Attention turned to the river Thames on Tuesday (25 September), where a beluga whale was spotted almost 2,000 miles south of its typical geographic range: the southernmost UK sighting.
Marine mammal scientist and MBA member Prof. Chris Parsons said; "It is really strange to see a beluga here. There have been strandings of beluga whales in the UK historically, and occasionally sperm whales have come this far south, but for a beluga whale to come as far south as London is very unusual. It’s the temperature that may be a problem for this Arctic animal."
We spoke to Dr Chiara Giulia Bertulli, sightings officer for The Sea Watch Foundation who told us: "It’s not unusual to see belugas travelling up rivers, but it’s not very common to see them venturing so far south from where they usually live, which is the Arctic. It’s a very long journey, and we don’t know exactly what happened - why the beluga whale is here."
In 2006, a northern bottlenose whale stranded in the Thames, capturing the public's imagination. Sadly, it never made it back to the sea, so people are naturally interested in the fate of this beluga.
Prof. parsons explained some of the challenges facing a lost cetacean: "In common with many other cetaceans, belugas use echolocation to find their prey so they don’t really need to see – in their native range belugas will go into murky estuaries, such as the St Lawrence estuary in Canada, so the turbid waters of the Thames would not prevent it feeding. However, water quality might well be a problem, what with bacteria and pollutants and so on in the Thames. I know there are organisations like British Divers Marine Life Rescue who are paying a lot of attention and we really do have a lot of experts here so if there is a problem they are monitoring it."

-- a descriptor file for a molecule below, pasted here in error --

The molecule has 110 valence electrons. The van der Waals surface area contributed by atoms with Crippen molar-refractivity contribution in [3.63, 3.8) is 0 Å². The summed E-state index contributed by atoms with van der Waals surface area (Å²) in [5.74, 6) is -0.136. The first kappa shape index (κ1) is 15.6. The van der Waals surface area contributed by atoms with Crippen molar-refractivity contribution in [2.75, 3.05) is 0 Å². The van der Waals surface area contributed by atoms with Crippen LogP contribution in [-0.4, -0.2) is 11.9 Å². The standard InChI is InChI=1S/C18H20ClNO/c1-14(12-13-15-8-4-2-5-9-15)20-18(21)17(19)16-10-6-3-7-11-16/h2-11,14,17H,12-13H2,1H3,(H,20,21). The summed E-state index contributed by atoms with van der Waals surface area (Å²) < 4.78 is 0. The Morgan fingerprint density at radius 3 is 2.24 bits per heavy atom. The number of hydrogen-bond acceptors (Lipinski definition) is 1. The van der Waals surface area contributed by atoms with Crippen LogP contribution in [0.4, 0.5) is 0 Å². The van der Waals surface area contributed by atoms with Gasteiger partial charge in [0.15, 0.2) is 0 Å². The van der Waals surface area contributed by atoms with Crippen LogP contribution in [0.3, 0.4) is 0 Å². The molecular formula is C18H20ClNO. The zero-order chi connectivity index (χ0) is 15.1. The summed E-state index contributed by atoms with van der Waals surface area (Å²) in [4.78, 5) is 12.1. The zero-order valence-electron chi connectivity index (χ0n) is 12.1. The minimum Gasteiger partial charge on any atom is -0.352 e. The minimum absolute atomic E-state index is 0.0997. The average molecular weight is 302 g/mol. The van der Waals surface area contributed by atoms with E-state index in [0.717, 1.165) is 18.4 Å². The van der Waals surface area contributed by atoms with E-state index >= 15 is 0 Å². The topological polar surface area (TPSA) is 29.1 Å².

Dr Bertulli went on to say "It has been observed feeding, which is a good sign, but I guess it all depends on whether the animal is actually feeding enough, and there is a bit of a disturbance in the area, the river is an area that has a lot of noise , so that could disturb it as well, or add an extra pressure."
While people are keen for a closer look, Prof. Parsons urges caution: "It is a good idea to just give this animal some space and let the scientists monitor it."
Experts think the beluga is doing well and feeding normally, much to the excitement of cetacean-spotters along the banks of the river.
And what of the future? No one can be sure but once again the nation is holding its breath. Prof. Parsons: "There is a beluga whale sanctuary being built in Iceland by the Sea Life Trust and Whale and Dolphin Conservation, so if they can keep this animal alive there is a possibility of rescuing it and taking it into this sea pen in its more natural environment - but that would be many months down the line."
To find out more about beluga whales, and for the latest updates on this story visit the Sea Watch Foundation website